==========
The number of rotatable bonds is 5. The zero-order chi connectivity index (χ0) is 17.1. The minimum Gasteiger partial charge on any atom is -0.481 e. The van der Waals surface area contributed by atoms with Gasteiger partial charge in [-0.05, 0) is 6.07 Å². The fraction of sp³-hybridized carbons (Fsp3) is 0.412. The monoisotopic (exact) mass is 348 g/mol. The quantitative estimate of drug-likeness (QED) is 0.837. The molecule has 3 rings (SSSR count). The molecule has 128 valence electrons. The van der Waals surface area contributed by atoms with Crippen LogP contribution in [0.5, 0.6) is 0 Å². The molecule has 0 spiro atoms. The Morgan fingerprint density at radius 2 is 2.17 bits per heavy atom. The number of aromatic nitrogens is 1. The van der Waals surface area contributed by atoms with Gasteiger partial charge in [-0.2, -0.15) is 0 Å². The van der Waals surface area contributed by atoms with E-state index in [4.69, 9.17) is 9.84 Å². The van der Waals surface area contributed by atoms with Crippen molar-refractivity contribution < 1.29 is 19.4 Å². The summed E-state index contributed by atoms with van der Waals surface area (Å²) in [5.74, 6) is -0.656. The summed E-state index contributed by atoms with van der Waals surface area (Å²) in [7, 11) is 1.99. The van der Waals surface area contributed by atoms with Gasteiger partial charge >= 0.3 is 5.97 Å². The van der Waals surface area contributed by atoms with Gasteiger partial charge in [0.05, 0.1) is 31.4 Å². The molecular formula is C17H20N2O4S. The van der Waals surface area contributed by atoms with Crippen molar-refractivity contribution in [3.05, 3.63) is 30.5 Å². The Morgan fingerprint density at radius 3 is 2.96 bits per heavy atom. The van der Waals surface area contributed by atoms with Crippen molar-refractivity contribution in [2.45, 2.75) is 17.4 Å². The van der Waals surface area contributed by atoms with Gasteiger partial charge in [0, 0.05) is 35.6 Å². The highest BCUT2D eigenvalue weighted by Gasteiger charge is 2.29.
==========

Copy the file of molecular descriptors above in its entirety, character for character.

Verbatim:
The number of rotatable bonds is 5. The zero-order chi connectivity index (χ0) is 17.1. The minimum Gasteiger partial charge on any atom is -0.481 e. The van der Waals surface area contributed by atoms with Gasteiger partial charge in [-0.05, 0) is 6.07 Å². The fraction of sp³-hybridized carbons (Fsp3) is 0.412. The monoisotopic (exact) mass is 348 g/mol. The quantitative estimate of drug-likeness (QED) is 0.837. The molecule has 3 rings (SSSR count). The molecule has 128 valence electrons. The van der Waals surface area contributed by atoms with Crippen LogP contribution in [0.5, 0.6) is 0 Å². The molecule has 0 spiro atoms. The Morgan fingerprint density at radius 2 is 2.17 bits per heavy atom. The number of aromatic nitrogens is 1. The van der Waals surface area contributed by atoms with Gasteiger partial charge in [-0.2, -0.15) is 0 Å². The van der Waals surface area contributed by atoms with E-state index in [4.69, 9.17) is 9.84 Å². The van der Waals surface area contributed by atoms with Crippen molar-refractivity contribution < 1.29 is 19.4 Å². The summed E-state index contributed by atoms with van der Waals surface area (Å²) in [5.74, 6) is -0.656. The summed E-state index contributed by atoms with van der Waals surface area (Å²) in [7, 11) is 1.99. The van der Waals surface area contributed by atoms with Gasteiger partial charge >= 0.3 is 5.97 Å². The van der Waals surface area contributed by atoms with Gasteiger partial charge in [0.05, 0.1) is 31.4 Å². The molecular formula is C17H20N2O4S. The van der Waals surface area contributed by atoms with Crippen molar-refractivity contribution in [3.05, 3.63) is 30.5 Å². The Morgan fingerprint density at radius 3 is 2.96 bits per heavy atom. The van der Waals surface area contributed by atoms with Crippen molar-refractivity contribution in [2.45, 2.75) is 17.4 Å². The van der Waals surface area contributed by atoms with Gasteiger partial charge in [0, 0.05) is 35.6 Å². The highest BCUT2D eigenvalue weighted by Gasteiger charge is 2.29.